Keep Your Credit Score Healthy to Get That Mortgage

Your credit score can affect your ability to get a mortgage. Mortgage professionals rely on such scores to assess whether you’re a candidate for a loan.

A credit score is more or less a rating of how a person is able to manage the credit that he or she has available.

Creditors, such as credit card companies and the like, report information such as payment history to credit bureaus, the primary ones being TransUnion, Experian and Equifax.

When your mortgage professional pulls your credit, he or she will receive information from all three bureaus. The middle score of the three will be used to determine the credit score that will be used by your lender.

All three bureaus have scoring models, which take many factors into consideration when determining a score for you. The scoring models are similar from bureau to bureau, but individual scores may vary depending on what information they have when your report is run. The most significant of these are recent payment history and how much debt you have in relation to how much credit you have available to you.

Recent payment history is significant in that if you’re having challenges keeping up with your current debt in a timely fashion, adding more debt to the mix, as in a mortgage, will draw attention from lenders.

Balance-to-limit ratios on your revolving debt, as in credit cards, are indicators of how well you manage the credit that’s available. Having multiple cards that are close to their maximum limits may indicate that you are overextended. Keeping your balances low keeps your credit scores higher.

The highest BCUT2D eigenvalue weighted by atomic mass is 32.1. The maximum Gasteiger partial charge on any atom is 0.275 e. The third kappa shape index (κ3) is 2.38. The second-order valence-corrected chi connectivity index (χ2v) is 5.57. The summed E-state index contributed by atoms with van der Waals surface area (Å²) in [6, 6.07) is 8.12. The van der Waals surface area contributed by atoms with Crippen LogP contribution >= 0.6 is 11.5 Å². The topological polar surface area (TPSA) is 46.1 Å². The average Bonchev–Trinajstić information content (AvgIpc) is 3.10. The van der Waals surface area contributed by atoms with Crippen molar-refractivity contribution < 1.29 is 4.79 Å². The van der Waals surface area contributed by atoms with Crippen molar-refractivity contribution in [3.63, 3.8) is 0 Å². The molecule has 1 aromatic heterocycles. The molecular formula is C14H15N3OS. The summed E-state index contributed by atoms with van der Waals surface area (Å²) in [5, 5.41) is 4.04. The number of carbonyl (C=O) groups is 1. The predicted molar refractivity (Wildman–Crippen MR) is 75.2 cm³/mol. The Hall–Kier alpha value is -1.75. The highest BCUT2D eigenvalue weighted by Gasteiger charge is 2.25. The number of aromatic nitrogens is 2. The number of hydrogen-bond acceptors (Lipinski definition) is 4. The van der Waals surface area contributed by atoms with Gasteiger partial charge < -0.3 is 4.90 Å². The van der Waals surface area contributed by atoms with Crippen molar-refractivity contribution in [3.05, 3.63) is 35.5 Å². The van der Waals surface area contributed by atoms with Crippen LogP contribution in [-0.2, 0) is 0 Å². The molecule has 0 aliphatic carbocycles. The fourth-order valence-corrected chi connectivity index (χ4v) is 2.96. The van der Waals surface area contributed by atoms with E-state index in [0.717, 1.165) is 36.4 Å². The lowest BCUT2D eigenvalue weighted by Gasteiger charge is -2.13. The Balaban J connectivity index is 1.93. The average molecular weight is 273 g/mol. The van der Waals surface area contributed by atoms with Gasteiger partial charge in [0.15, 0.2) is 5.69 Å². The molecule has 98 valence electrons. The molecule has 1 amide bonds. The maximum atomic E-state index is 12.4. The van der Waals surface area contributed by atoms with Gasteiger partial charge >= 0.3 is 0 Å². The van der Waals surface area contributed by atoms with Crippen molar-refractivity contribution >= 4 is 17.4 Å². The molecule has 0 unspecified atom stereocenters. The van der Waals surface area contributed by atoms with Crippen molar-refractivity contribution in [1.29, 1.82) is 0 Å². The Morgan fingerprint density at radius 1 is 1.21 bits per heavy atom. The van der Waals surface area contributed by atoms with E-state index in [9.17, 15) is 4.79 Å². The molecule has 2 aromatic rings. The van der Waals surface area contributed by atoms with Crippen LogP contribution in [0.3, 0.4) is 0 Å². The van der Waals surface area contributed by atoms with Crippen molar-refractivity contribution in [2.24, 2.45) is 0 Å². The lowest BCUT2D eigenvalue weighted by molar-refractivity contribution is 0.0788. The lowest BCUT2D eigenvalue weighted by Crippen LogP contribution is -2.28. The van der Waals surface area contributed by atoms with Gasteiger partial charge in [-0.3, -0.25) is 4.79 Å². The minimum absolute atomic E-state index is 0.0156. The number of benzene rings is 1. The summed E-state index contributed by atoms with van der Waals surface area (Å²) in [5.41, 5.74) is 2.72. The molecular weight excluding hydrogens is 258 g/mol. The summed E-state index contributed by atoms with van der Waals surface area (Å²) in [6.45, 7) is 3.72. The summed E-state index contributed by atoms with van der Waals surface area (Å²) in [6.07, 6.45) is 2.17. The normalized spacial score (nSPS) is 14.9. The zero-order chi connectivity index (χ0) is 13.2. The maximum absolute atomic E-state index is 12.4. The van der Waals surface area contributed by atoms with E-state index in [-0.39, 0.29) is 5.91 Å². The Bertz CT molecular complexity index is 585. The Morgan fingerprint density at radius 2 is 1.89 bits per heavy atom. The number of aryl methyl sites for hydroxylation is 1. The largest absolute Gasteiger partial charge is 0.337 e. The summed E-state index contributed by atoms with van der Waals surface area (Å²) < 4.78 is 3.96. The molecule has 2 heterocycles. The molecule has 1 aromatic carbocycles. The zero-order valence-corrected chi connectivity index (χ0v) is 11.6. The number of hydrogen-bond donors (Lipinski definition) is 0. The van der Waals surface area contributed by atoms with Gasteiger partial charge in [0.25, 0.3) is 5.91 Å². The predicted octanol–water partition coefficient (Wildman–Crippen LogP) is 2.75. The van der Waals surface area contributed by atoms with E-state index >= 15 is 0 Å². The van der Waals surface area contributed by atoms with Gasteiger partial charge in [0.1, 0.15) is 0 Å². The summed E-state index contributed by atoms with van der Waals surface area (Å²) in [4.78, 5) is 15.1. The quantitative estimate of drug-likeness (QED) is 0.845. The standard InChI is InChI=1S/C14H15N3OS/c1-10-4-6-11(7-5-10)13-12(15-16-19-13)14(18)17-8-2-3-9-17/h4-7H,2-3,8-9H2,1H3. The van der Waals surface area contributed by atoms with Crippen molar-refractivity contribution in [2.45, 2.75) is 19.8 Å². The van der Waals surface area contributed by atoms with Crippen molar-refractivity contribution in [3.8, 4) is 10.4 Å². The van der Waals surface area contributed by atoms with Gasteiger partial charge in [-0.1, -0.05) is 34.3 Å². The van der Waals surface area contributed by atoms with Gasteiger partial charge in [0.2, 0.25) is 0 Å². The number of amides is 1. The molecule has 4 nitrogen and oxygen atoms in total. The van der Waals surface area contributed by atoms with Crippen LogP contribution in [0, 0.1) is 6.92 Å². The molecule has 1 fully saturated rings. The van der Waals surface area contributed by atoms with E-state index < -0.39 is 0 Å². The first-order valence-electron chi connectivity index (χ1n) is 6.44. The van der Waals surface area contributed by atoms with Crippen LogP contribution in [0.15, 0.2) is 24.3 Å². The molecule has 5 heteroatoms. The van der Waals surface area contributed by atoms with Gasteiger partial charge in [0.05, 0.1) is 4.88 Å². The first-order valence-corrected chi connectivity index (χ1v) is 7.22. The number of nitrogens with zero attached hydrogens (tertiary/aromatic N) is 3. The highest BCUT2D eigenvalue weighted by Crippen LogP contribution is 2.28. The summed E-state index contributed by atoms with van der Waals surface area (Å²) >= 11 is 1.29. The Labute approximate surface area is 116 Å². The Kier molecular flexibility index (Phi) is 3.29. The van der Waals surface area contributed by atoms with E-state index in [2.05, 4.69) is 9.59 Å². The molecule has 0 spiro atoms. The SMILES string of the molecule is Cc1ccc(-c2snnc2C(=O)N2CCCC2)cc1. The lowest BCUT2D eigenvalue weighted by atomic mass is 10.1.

How Debt Can Affect the Mortgage You Get

Buyers need to think about many things when considering the purchase of a home.

Financing, of course, is one of the most important items.

To determine whether you qualify for financing, lenders look at something called debt ratio.

The debt ratio often determines whether or not a buyer can qualify for a mortgage.

Calculating the debt you carry is based on a number of things.

There are different kinds of debt.

For conventional and Federal Housing Administration loans, lenders look at revolving and installment debt.

Revolving debt includes mostly credit cards and other types of debt, where monthly balances can fluctuate as they are paid down then increased as the line is accessed.

Home equity loans are calculated as if the balance is as high as it can go.

Installment debt includes any kind of fixed-payment obligation, such as an automobile loan, where the interest rate and payment amounts are fixed for the life of the loan, which has a specific end date.

Installment loans with fewer than 10 remaining payments will be excluded from debt ratios, so if you are close to having that car paid off, it need not be a factor in your debt calculations.

Items such as utility bills, food, clothing and gas for the car are excluded from debt ratios.

Student loans are another thing lenders consider.

Often, student loan payments are deferred until the student graduates.

Even when payments are showing as deferred on a credit report, lenders can and often do use them in the calculation of debt ratios.

This will help the lender get an accurate picture of what the debt profile will look like at some point in the future.